Over the past few weeks, we have been learning about different classical music composers in our music theory classes. Sometimes we can be so focussed on playing the music that we forget about the forces behind the creation of such wonderful pieces!
This past week we learnt about Sibelius, perhaps the all time greatest Finn in the realm of classical music. Having been born in Finland and spending the first 18 years of my life there, it feels appropriate to share some knowledge of this great composer – in particular since Finland has always been considered to be a relatively small country in the back burner even if many brilliant things came from there such as Nokia and Kimi Raikkonen, not to forget the amazing education system that always tops any leader boards on education outcomes!
Jean Sibelius, born Johan Julius Christian Sibelius (8 December 1865 – 20 September 1957), was a Finnish composer and violinist of the late Romantic and early-modern periods. He is widely recognized as his country’s greatest composer and, through his music, is often credited with having helped Finland to develop a national identity during its struggle for independence from Russia.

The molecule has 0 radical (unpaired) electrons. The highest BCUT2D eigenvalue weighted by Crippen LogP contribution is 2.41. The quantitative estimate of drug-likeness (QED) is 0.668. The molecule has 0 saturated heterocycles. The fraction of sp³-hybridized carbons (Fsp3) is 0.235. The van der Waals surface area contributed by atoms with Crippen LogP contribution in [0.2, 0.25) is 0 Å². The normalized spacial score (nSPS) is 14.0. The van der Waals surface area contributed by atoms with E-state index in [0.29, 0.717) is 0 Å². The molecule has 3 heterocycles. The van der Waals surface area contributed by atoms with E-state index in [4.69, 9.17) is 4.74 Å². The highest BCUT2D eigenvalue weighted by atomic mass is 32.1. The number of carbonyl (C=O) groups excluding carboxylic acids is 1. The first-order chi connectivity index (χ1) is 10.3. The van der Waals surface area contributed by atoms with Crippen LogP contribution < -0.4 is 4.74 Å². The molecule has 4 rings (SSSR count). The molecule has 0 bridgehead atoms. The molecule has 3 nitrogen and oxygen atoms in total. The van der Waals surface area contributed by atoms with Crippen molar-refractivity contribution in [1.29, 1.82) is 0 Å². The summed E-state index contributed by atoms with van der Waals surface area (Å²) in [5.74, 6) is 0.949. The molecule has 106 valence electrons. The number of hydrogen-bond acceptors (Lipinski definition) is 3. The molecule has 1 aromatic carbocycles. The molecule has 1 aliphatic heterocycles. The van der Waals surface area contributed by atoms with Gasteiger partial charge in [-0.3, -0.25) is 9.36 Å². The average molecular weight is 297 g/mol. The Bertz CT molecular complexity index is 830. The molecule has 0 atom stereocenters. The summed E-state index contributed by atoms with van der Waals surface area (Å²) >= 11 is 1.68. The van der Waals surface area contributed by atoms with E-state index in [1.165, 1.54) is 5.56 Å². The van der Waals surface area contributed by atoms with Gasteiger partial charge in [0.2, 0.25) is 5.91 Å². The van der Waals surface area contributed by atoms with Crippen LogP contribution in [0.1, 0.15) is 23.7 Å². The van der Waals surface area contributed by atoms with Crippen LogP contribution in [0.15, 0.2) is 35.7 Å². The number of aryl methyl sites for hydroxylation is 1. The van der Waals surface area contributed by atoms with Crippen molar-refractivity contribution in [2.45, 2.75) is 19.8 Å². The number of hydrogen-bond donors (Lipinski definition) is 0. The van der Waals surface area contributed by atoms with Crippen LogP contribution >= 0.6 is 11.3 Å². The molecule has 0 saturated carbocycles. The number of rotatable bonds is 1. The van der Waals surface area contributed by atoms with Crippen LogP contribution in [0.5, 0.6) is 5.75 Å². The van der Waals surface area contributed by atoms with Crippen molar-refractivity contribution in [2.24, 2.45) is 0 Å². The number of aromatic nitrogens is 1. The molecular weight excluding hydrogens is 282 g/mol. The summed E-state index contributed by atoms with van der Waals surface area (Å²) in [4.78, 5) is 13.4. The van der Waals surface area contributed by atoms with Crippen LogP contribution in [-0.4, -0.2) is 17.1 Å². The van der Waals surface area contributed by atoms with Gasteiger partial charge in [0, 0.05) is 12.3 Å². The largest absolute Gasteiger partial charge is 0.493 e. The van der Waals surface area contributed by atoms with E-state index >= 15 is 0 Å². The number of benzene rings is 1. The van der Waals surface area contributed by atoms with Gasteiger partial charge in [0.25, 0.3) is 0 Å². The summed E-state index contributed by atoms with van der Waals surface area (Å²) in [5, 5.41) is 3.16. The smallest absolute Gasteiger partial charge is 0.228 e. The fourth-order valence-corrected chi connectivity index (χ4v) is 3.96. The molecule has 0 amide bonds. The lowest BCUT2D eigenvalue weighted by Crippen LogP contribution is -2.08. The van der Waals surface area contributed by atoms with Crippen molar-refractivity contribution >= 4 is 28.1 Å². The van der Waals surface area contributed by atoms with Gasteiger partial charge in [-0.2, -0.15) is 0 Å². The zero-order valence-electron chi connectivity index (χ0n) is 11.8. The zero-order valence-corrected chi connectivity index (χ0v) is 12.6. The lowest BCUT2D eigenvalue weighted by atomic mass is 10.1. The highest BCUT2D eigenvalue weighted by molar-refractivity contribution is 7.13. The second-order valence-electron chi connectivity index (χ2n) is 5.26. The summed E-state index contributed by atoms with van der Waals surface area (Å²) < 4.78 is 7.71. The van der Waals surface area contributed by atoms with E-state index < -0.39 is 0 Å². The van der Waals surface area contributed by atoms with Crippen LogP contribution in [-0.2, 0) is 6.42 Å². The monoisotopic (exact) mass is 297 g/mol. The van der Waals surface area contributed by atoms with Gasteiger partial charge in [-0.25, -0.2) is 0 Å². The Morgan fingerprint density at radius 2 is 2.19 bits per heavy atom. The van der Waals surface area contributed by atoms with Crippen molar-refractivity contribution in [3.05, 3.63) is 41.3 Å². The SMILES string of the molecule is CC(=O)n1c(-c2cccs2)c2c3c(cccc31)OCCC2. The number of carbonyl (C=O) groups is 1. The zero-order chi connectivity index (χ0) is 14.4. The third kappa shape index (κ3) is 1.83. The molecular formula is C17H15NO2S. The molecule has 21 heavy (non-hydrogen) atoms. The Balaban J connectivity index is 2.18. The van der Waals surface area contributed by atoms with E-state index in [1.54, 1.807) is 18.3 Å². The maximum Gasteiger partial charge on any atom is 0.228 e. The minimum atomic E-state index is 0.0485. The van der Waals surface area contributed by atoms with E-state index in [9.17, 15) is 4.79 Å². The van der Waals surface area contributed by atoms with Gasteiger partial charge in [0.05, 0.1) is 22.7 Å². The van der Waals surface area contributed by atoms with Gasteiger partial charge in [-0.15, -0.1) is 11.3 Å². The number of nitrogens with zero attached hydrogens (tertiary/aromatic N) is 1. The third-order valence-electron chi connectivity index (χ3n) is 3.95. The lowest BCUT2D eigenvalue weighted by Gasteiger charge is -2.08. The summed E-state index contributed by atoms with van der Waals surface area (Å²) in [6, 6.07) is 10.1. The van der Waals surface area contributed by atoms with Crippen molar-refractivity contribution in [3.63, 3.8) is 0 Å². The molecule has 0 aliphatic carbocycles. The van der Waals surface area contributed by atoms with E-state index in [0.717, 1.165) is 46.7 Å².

The core of his oeuvre is his set of seven symphonies which, like his other major works, are regularly performed and recorded in his home country and internationally. His other best-known compositions are Finlandia, the Karelia Suite, Valse triste, the Violin Concerto, the choral symphony Kullervo, and The Swan of Tuonela (from the Lemminkäinen Suite). Other works include pieces inspired by nature, Nordic mythology, and the Finnish national epic, the Kalevala, over a hundred songs for voice and piano, incidental music for numerous plays, the opera Jungfrun i tornet (The Maiden in the Tower), chamber music, piano music, Masonic ritual music, and 21 publications of choral music.
Sibelius composed prolifically until the mid-1920s, but after completing his Seventh Symphony (1924), the incidental music for The Tempest (1926) and the tone poem Tapiola (1926), he stopped producing major works in his last thirty years, a stunning and perplexing decline commonly referred to as “The Silence of Järvenpää”, the location of his home. Although he is reputed to have stopped composing, he attempted to continue writing, including abortive efforts on an eighth symphony. In later life, he wrote Masonic music and re-edited some earlier works while retaining an active but not always favourable interest in new developments in music.
The Finnish 100 mark note featured his image until 2002, when the euro was adopted.Since 2011, Finland has celebrated a Flag Day on 8 December, the composer’s birthday, also known as the “Day of Finnish Music”.In 2015, the 150th anniversary of the composer’s birth, a number of special concerts and events were held, especially in the city of Helsinki.